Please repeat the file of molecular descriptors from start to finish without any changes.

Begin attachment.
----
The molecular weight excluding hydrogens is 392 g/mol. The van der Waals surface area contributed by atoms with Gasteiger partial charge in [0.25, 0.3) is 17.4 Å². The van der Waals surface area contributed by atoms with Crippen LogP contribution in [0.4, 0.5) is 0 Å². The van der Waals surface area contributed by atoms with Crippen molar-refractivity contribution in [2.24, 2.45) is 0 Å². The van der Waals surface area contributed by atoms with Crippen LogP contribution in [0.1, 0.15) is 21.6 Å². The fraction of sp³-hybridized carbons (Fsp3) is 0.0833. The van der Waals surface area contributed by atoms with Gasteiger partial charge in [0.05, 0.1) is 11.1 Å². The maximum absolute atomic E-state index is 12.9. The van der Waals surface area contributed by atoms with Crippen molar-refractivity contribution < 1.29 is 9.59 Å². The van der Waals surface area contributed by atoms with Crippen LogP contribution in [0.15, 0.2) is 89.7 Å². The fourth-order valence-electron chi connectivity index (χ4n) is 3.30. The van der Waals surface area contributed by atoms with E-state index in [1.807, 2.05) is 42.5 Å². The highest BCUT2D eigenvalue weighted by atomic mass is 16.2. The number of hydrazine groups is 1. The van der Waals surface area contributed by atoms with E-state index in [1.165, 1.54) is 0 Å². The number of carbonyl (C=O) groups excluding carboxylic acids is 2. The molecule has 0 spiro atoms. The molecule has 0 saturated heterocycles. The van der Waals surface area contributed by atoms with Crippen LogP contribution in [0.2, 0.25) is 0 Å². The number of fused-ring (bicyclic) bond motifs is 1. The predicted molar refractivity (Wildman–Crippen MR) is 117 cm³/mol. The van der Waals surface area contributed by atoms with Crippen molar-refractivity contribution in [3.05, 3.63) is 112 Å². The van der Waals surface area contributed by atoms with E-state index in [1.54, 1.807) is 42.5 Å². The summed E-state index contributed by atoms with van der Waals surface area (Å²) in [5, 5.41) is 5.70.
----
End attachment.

The molecular weight excluding hydrogens is 392 g/mol. The van der Waals surface area contributed by atoms with Gasteiger partial charge in [0.25, 0.3) is 17.4 Å². The van der Waals surface area contributed by atoms with Crippen LogP contribution in [0.4, 0.5) is 0 Å². The van der Waals surface area contributed by atoms with Crippen molar-refractivity contribution in [2.24, 2.45) is 0 Å². The van der Waals surface area contributed by atoms with Crippen LogP contribution in [0.1, 0.15) is 21.6 Å². The fraction of sp³-hybridized carbons (Fsp3) is 0.0833. The van der Waals surface area contributed by atoms with Gasteiger partial charge in [0.05, 0.1) is 11.1 Å². The maximum absolute atomic E-state index is 12.9. The van der Waals surface area contributed by atoms with Crippen molar-refractivity contribution < 1.29 is 9.59 Å². The van der Waals surface area contributed by atoms with Crippen LogP contribution in [0.15, 0.2) is 89.7 Å². The fourth-order valence-electron chi connectivity index (χ4n) is 3.30. The van der Waals surface area contributed by atoms with E-state index in [1.807, 2.05) is 42.5 Å². The highest BCUT2D eigenvalue weighted by atomic mass is 16.2. The number of hydrazine groups is 1. The van der Waals surface area contributed by atoms with E-state index in [1.165, 1.54) is 0 Å². The number of carbonyl (C=O) groups excluding carboxylic acids is 2. The molecule has 0 spiro atoms. The molecule has 0 saturated heterocycles. The van der Waals surface area contributed by atoms with Crippen LogP contribution in [0.2, 0.25) is 0 Å². The number of fused-ring (bicyclic) bond motifs is 1. The predicted molar refractivity (Wildman–Crippen MR) is 117 cm³/mol. The van der Waals surface area contributed by atoms with Crippen molar-refractivity contribution in [3.05, 3.63) is 112 Å². The van der Waals surface area contributed by atoms with E-state index in [1.54, 1.807) is 42.5 Å². The summed E-state index contributed by atoms with van der Waals surface area (Å²) in [5, 5.41) is 5.70.